Saudi Arabia is not the first place one thinks of when asked what place represents gratitude, especially if one is a woman. I moved to Khobar, a large, industrial city in the Eastern Province of this controversial Kingdom, over a month ago to teach female students English as a Second Language in the Preparatory Department of Prince Mohammad Bin Fahd University. For someone who has travelled to almost every continent, I have never felt such gratitude towards, both, where I come from and for what the future will bring particularly in regards to my students’ prospects. Living in a country with such restrictions on women has made me truly realize how much I took for granted in my home country, Canada. There, I didn’t have to ask my father permission to leave the country, nor did I have to conceal the shape of my body with a long black garment or depend on a man to drive me to my desired destination. It took the loss of these freedoms for me to acknowledge and appreciate just how emancipated I am in this world compared to so many others.
Many of my students will be the first woman in their families to graduate from a post- secondary institution. The fact that I will be a contributor to their education gives me nothing but joy, pride and strength. Most of my students will go on to achieve majors in planning, business, finance or law. And I cannot help but feel hopeful knowing that their education will lead many of them to open their own business or work with an international company, allowing them to become independent, self-reliant women. And by doing so, they will pave the way for younger female generations in their country.
This place has made me primarily grateful for the fact that I have the strength to choose my own path regardless of what others think. There were many places to move to teach ESL but something drew me to this beyond- foreign land. And despite the many doubts of my friends and family back home, I proudly stuck with my decision. I will no longer rely on guidebooks or blogs to shape how I view a country or culture; already in my short month here I have witnessed many misconceptions of this country’s people and their lifestyle.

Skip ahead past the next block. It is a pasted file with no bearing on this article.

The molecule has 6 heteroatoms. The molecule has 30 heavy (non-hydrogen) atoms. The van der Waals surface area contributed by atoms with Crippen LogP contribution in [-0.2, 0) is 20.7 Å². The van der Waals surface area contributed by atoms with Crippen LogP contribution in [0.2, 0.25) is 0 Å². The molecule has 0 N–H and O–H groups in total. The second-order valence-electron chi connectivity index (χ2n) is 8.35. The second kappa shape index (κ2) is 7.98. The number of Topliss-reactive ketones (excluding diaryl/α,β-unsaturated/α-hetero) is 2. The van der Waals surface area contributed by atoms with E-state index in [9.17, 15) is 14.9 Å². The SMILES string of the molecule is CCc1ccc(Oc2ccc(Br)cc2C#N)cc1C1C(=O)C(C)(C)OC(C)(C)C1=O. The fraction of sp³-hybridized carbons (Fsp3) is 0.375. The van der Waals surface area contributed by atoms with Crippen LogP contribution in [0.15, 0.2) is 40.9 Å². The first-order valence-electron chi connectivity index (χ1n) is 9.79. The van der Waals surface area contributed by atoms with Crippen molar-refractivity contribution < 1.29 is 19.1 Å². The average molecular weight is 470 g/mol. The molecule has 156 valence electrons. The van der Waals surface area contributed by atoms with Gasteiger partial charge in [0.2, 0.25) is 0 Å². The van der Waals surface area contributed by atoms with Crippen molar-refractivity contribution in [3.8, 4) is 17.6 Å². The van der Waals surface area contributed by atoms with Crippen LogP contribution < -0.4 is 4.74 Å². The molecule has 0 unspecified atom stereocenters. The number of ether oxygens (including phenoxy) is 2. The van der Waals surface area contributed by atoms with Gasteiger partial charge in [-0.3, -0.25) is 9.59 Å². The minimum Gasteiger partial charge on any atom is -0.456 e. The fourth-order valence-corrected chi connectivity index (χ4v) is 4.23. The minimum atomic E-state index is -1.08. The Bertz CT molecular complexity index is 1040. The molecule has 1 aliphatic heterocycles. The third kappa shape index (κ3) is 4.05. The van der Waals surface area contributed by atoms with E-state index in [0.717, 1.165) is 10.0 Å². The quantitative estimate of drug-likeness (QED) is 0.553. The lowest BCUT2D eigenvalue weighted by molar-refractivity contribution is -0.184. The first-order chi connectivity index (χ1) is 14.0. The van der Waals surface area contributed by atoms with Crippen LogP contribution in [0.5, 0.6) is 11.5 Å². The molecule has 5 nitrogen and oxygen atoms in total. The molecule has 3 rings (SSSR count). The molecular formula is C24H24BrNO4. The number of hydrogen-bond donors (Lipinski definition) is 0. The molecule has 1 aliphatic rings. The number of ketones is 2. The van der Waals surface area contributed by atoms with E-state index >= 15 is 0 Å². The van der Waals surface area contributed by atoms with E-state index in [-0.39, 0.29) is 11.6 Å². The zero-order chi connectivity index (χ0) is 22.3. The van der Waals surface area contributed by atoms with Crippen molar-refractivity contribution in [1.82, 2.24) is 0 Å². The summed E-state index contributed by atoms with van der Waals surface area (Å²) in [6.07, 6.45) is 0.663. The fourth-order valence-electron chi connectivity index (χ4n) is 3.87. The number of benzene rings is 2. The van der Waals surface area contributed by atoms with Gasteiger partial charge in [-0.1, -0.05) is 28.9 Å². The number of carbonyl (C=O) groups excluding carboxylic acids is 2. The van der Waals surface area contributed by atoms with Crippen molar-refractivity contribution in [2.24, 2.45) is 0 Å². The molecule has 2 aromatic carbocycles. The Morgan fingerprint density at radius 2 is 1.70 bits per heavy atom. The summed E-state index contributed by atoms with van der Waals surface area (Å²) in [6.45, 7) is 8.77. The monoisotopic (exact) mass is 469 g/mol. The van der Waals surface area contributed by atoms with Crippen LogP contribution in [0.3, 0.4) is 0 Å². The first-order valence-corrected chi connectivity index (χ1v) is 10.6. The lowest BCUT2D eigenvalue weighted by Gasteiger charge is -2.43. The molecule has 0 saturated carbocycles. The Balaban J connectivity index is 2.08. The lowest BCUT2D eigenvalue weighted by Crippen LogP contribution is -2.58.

Saudi Arabia is a place of mystique, a country proud of its rich history and culture. It chooses to be exclusive to the world and I am one of the few foreigners who have the opportunity to view it first-hand. I am privileged and thankful for this. By coming here, I now know the best way to lose fear of the unfamiliar is to experience it directly. This country is much more than endless sand dunes and crowded, traditional markets. It’s a place trying to figure out how to balance embracing modernization while holding on to its conservative lifestyle in an ever-changing world.
Dalhousie UniversityI know the next two years here will be challenging and sometimes frustrating but my choice coming here was my own, at not every woman has the liberty to say that. One might assume moving to Saudi Arabia would be suppressing, isolating and even depressing, however, in my short time here its been quite the contrary: Saudi Arabia has given me the gratitude and understanding of what freedom truly means. This is something many take for granted, without even realizing it.
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